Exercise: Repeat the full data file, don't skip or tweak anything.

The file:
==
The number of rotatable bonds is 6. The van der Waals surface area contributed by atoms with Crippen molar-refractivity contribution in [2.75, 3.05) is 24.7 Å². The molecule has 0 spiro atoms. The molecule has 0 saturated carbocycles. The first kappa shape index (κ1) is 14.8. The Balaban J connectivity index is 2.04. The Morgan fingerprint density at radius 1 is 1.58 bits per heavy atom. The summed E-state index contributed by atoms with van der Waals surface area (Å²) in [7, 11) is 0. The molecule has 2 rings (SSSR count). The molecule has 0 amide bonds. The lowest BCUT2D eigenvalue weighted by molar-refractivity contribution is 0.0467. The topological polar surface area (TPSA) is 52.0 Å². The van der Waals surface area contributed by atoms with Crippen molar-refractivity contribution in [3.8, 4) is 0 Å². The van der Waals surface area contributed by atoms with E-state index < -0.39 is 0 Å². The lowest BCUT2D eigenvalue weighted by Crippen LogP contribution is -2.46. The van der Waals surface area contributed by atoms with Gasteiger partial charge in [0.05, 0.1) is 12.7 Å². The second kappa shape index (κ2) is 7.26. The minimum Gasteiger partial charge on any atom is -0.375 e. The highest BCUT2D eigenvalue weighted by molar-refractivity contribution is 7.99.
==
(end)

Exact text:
The number of rotatable bonds is 6. The van der Waals surface area contributed by atoms with Crippen molar-refractivity contribution in [2.75, 3.05) is 24.7 Å². The molecule has 0 spiro atoms. The molecule has 0 saturated carbocycles. The first kappa shape index (κ1) is 14.8. The Balaban J connectivity index is 2.04. The Morgan fingerprint density at radius 1 is 1.58 bits per heavy atom. The summed E-state index contributed by atoms with van der Waals surface area (Å²) in [7, 11) is 0. The molecule has 2 rings (SSSR count). The molecule has 0 amide bonds. The lowest BCUT2D eigenvalue weighted by molar-refractivity contribution is 0.0467. The topological polar surface area (TPSA) is 52.0 Å². The van der Waals surface area contributed by atoms with Crippen molar-refractivity contribution in [3.8, 4) is 0 Å². The van der Waals surface area contributed by atoms with E-state index < -0.39 is 0 Å². The lowest BCUT2D eigenvalue weighted by Crippen LogP contribution is -2.46. The van der Waals surface area contributed by atoms with Gasteiger partial charge in [0.05, 0.1) is 12.7 Å². The second kappa shape index (κ2) is 7.26. The minimum Gasteiger partial charge on any atom is -0.375 e. The highest BCUT2D eigenvalue weighted by molar-refractivity contribution is 7.99.